It Might Be Time To Short Zagg - Again

| About: ZAGG Inc (ZAGG)
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Summary

Zagg has been exhibiting a turnaround in 2014 as its stock has jumped over 30% year-to-date, beating the S&P 500 index.

During Q3 2014 earnings, Zagg saw revenues jump 20% while the company took a loss overall due to a one-time write-down of inventories.

Despite the market's recent optimism, Zagg has many obstacles including unpredictable earnings, gross margin erosion, growing inventories, falling market positions, and a flagship product that's losing its edge.

Overall, market trends go against Zagg's business model as consumers are given more reasons than ever to replace their mobile devices more frequently.

After its 2014 climb, Zagg is now in a position where shorting the stock may be the best play going forward.

From 2011 to 2013, if you had shorted shares of Zagg Inc. (NASDAQ:ZAGG), you would have done very well in the second half of each year, respectively. In 2014, though, Zagg has climbed over 30% (as of closing bell on December 12, 2014) on signs of improving financials, the company's turnaround strategy, and overall market optimism.

However, many of the same obstacles that existed in prior years still exist today for Zagg and its future as a sustainable and profitable company. In fact, it may be time to short Zagg - again.

Background and Recent Financial News

Zagg initially grew from its flagship product, invisibleSHIELD, in the mid-2000s when the product's creator, Phillip Chipping, cashed in on the new and rapidly expanding electronic gadget industry that included smartphones, mp3 players, and handheld gaming devices. The company became officially known as Zagg by mid-2007 and today designs, produces, and distributes product solutions for mobile and media devices that include the invisibleSHIELD to protect screens, as well as newer products like cases, keyboards, keyboard cases, earbuds, portable power, and device cleaners. In 2011, Zagg purchased iFrogz which produces several accessories for gaming like Near-Field Audio amplifying speakers, gaming headphones, and other related devices.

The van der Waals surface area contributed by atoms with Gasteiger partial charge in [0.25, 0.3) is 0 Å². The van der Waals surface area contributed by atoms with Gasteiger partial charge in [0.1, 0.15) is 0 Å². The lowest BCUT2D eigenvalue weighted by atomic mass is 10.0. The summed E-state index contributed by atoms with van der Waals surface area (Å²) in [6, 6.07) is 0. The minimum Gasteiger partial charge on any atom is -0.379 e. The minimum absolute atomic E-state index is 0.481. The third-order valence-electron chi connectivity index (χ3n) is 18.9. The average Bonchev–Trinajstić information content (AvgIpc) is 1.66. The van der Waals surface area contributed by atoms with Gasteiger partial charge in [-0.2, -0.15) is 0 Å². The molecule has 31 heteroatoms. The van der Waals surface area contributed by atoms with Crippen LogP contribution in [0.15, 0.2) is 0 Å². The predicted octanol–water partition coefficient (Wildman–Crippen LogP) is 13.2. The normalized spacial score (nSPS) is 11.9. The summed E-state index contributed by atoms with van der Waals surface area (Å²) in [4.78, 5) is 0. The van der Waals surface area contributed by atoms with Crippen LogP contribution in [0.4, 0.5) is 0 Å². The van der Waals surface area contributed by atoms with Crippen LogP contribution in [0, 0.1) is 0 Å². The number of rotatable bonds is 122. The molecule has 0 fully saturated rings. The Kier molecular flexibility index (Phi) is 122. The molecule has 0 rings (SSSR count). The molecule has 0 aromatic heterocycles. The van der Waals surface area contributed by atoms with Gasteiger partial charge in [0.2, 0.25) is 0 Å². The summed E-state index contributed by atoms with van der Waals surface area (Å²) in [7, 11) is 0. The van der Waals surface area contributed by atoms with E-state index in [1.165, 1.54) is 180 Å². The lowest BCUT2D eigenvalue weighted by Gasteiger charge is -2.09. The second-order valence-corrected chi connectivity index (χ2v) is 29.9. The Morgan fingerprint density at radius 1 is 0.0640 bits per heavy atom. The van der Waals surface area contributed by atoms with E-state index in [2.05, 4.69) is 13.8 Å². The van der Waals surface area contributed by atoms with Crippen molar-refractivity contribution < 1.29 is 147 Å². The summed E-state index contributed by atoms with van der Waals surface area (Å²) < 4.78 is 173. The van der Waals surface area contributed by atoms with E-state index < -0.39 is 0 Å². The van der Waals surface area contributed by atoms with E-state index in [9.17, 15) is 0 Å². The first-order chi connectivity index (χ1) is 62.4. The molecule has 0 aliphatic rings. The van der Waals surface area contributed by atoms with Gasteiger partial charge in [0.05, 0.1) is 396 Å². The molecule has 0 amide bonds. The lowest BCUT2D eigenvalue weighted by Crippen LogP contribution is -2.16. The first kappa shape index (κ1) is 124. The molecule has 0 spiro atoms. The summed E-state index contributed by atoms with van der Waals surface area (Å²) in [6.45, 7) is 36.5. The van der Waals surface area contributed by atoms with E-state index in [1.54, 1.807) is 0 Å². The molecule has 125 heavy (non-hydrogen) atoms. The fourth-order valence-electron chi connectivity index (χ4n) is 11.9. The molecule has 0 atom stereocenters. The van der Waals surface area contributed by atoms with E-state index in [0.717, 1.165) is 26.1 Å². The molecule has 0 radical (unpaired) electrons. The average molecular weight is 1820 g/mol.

During the third quarter of fiscal 2014, Zagg saw revenues jump 20.0% to $60.0 million. However, a one-time inventory write-down of $9.6 million forced the company to a net loss of $4.3 million for the quarter, down significantly from the $3.2 million net income seen in the same quarter a year ago.

Zagg's tablet keyboards and screen protectors continue to be bright spots for the company, increasing in sales by 25% and 23%, respectively. In fact, while screen protectors still make up 47% of total sales, keyboard sales now represent 30% of total sales, up from 28% on a year-over-year basis.

Zagg's management increased their revenue guidance for the year while lowering their gross margin guidance due to the large $9.6 million inventory write-down. Zagg now believes it can record revenues between $225 and $235 million, up from the $218 and $228 million prediction stated in June of 2014. Expansion of domestic and international sales distribution is expected for the remainder of the current fiscal year. Gross margins are expected to come in the high 20's, down the high 30's also predicted in June.

Nevertheless, below is a recent chart showing Zagg's revenue and net income by quarter.

(Source: Zagg Inc. SEC Filings)

Shorting Zagg's Future

Earnings Estimates

In recent quarters, earning beats have been slim for Zagg, while earning misses have been huge. Below is an earnings chart going back to the fourth quarter of fiscal 2013. There are two things to pay attention to in the chart. First, consensus estimates in each quarter of this fiscal year have gradually increased. Second, while the fourth quarter of this fiscal year has the highest quarterly EPS estimate of this year, this estimate have already started to decline. In the next several sub-sections of this article, I will explain why I think current EPS estimates for the current quarter overestimate Zagg's near-term and long-term future as a company.

Annual Gross Margins